It is all about managing the best way of informing customers by human representation. Photos: Screens from OL’s corporate video.
What kind of visitors do you expect to come to OL’s drupa 2016 booth? What will be their benefit?
Didier Gombert: This is an industry, so naturally the who’s who of the industry is going to be there. I recently had a chat with our Australian people and they said they are expecting a lot of their customers from Australia to be there! — In all honesty, our main customers are usually the people who have their own booths at the show. We sell our software to the seller community, and since they are all present at drupa 2016, we are expecting to, and hoping to, talk to them more than anyone else. The people that are walking in aisle are generally end-users — that means they obtain our software through our first-hand customers. From that perspective, I’m expecting mail service providers, creators of big print rooms, medium to large, migrant customers. This is great, because we have the opportunity to demonstrate what we can do and we are definitely excited to show our newest and latest, and our capacity.
So everything you do at drupa 2016 is more or less on a strategic level but even if operators come they could learn about your solutions?
Didier Gombert: Absolutely! We believe that we have a good brand and good brand recognition as well as a good reputation. As such, we definitely think that our customers will look for us at drupa 2016. There are also likely to be many people in other booths who will talk about us, so we’re expecting to see that traffic, and of course we will support out partners in their own booths.
You are experienced in running a global business successfully. What is your key success factor to ‘harmonize’ all those different cultures different levels with different needs?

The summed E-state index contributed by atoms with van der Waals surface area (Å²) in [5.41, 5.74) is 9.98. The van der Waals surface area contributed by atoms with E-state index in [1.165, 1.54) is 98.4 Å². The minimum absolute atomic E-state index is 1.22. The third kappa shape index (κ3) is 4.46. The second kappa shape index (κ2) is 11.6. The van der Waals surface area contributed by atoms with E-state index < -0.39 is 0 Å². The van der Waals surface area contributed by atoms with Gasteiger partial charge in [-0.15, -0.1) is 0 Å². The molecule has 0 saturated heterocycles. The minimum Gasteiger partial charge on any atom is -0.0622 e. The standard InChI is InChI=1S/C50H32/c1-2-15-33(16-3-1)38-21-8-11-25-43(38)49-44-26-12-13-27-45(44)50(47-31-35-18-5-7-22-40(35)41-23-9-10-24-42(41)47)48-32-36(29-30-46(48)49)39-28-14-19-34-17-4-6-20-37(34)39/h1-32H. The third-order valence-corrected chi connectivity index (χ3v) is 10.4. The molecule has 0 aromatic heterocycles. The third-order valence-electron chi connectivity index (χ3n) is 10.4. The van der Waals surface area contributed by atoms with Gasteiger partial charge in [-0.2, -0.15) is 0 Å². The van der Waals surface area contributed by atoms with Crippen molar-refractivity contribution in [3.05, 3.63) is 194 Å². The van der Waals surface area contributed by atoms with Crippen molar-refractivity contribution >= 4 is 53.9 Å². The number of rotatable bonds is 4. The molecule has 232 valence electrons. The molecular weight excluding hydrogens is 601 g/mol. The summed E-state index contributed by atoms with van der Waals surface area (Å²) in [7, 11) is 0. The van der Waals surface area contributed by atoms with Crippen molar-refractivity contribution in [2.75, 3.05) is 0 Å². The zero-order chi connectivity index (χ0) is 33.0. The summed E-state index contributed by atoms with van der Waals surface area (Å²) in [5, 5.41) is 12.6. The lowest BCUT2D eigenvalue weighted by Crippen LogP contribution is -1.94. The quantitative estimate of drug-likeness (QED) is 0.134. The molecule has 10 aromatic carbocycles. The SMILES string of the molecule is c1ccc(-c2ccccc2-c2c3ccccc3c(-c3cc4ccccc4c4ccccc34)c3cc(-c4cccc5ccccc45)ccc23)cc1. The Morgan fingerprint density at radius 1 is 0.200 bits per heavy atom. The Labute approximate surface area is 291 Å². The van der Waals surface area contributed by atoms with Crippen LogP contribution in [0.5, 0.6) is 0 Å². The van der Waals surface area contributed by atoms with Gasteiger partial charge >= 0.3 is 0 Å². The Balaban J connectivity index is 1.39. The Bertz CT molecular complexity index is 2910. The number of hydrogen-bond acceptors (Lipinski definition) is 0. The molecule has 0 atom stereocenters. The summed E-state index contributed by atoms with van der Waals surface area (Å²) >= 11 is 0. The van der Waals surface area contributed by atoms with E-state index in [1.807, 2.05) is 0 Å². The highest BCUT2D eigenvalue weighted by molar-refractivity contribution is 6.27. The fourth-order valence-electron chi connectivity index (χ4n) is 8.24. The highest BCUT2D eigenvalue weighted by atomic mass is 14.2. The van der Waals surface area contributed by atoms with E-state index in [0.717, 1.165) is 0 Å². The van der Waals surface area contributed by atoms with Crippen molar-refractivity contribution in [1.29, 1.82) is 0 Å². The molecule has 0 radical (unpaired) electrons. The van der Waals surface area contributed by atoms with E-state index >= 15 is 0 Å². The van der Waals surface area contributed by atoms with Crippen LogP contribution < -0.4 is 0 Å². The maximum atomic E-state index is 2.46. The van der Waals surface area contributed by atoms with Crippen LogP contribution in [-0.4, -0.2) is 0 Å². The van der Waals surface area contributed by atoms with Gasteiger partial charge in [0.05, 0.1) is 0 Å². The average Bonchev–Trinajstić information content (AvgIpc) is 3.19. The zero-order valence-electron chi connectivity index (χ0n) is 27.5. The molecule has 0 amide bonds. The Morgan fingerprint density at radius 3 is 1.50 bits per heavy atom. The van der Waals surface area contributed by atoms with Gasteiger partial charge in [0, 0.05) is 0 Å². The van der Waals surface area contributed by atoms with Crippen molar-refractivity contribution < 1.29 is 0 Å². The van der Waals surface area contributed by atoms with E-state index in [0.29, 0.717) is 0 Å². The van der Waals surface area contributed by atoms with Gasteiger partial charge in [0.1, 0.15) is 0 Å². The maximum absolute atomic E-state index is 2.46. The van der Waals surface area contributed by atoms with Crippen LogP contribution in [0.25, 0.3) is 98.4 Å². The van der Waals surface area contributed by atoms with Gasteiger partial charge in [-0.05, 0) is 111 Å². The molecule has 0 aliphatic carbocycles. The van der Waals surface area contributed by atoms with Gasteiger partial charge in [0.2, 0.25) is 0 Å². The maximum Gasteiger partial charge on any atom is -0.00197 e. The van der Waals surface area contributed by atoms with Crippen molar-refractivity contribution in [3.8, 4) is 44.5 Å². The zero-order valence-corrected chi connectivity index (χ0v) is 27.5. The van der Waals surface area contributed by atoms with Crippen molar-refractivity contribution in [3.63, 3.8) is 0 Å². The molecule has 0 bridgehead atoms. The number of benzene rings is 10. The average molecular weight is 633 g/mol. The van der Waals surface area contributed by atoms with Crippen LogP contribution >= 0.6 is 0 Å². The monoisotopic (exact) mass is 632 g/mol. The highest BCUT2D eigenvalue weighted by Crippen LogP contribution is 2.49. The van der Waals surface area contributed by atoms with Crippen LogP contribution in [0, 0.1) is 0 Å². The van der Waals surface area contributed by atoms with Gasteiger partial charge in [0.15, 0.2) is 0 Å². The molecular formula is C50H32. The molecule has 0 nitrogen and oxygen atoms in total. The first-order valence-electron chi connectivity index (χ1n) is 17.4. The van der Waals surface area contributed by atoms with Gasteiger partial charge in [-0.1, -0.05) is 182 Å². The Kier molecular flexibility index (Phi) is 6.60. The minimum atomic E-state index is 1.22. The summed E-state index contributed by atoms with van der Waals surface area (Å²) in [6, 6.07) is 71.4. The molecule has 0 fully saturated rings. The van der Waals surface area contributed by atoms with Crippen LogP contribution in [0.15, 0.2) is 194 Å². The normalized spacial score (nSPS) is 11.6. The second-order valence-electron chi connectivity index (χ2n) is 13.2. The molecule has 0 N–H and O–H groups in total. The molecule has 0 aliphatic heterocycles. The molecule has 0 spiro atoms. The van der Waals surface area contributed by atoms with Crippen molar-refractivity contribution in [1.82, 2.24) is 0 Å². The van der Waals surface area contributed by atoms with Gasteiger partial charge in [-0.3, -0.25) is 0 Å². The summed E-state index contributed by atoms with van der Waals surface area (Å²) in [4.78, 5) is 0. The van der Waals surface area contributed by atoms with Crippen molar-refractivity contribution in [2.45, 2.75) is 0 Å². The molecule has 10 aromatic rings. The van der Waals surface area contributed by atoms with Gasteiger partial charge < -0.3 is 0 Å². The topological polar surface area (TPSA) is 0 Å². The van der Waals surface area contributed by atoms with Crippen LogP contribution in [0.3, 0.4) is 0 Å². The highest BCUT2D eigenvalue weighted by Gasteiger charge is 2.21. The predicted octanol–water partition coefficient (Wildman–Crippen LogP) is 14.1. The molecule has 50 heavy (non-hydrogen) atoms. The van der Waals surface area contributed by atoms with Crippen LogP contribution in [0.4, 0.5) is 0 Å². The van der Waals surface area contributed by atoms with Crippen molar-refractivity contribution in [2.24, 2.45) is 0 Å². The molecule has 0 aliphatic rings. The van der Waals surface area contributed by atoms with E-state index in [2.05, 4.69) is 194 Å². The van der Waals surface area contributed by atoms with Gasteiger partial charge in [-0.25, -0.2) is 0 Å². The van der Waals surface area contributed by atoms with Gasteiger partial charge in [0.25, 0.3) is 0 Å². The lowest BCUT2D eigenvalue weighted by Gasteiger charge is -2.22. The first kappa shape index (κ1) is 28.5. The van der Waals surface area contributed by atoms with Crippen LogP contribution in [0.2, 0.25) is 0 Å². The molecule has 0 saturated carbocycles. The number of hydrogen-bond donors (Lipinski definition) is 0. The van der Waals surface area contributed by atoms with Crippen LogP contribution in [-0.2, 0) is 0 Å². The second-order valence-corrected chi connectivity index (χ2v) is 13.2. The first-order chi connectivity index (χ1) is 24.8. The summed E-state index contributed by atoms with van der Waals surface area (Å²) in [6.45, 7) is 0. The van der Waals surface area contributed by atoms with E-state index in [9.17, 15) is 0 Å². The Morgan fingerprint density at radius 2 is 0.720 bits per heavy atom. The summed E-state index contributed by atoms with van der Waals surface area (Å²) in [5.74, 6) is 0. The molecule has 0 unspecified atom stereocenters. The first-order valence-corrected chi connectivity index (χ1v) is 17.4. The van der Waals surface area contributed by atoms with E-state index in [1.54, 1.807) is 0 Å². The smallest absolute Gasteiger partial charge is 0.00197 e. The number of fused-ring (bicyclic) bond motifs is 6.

Didier Gombert: I have a personal definition of success. The first ingredient of success is luck. I don’t think you can be successful without being lucky. Mind you, the ability to recognize that luck and acting on it is what drives success. The best way to do this is to find the right talented people, and keep them around you.
You have to think local and act global. You need good people that work for you on a local basis to be your eyes and ears. They tell you what’s important. Once you have a basis of this, you can start to see what is important on a global level. Obviously, there are different ways of doing certain things in different countries. At the end of the day though, you need to pick and choose what is best on a global level. It’s best to try to take the thing that is most widespread, most rewarding from a global perspective, and then you have a chance to see what you can do for the most benefit in a specific region. That is the approach to being successful on an international level.
Quite impressive: OL is able to handle a customer base of 20,000+ organizations while having around 240 employees. What is your secret to keep this successful? And; what kind of talents characterize your staff?
Didier Gombert: In the first place, we look for people with the right kind of attitude. Aptitude comes second. Why? Because aptitude can always be learned, but attitude can rarely be changed. If you have people with the right kind of attitude, it allows you to forge better relationships with your partners.